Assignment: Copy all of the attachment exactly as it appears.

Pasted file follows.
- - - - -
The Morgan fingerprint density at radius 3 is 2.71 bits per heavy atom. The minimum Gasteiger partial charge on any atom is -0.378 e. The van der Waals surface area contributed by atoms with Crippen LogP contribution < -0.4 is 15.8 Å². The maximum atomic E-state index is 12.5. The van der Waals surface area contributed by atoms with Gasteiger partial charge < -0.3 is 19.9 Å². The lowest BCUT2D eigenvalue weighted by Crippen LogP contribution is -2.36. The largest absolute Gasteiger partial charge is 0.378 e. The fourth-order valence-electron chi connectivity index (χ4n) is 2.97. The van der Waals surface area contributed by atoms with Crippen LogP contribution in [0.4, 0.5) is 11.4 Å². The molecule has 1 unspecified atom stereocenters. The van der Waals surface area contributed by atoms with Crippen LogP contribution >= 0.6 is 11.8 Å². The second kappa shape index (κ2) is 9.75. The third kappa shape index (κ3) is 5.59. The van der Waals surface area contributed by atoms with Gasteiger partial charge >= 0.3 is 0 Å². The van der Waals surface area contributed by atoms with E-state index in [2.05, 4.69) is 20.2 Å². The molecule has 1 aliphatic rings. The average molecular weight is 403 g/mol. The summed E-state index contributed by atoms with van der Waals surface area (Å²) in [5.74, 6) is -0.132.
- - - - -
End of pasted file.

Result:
The Morgan fingerprint density at radius 3 is 2.71 bits per heavy atom. The minimum Gasteiger partial charge on any atom is -0.378 e. The van der Waals surface area contributed by atoms with Crippen LogP contribution < -0.4 is 15.8 Å². The maximum atomic E-state index is 12.5. The van der Waals surface area contributed by atoms with Gasteiger partial charge < -0.3 is 19.9 Å². The lowest BCUT2D eigenvalue weighted by Crippen LogP contribution is -2.36. The largest absolute Gasteiger partial charge is 0.378 e. The fourth-order valence-electron chi connectivity index (χ4n) is 2.97. The van der Waals surface area contributed by atoms with Crippen LogP contribution in [0.4, 0.5) is 11.4 Å². The molecule has 1 unspecified atom stereocenters. The van der Waals surface area contributed by atoms with Crippen LogP contribution >= 0.6 is 11.8 Å². The second kappa shape index (κ2) is 9.75. The third kappa shape index (κ3) is 5.59. The van der Waals surface area contributed by atoms with Gasteiger partial charge >= 0.3 is 0 Å². The van der Waals surface area contributed by atoms with E-state index in [2.05, 4.69) is 20.2 Å². The molecule has 1 aliphatic rings. The average molecular weight is 403 g/mol. The summed E-state index contributed by atoms with van der Waals surface area (Å²) in [5.74, 6) is -0.132.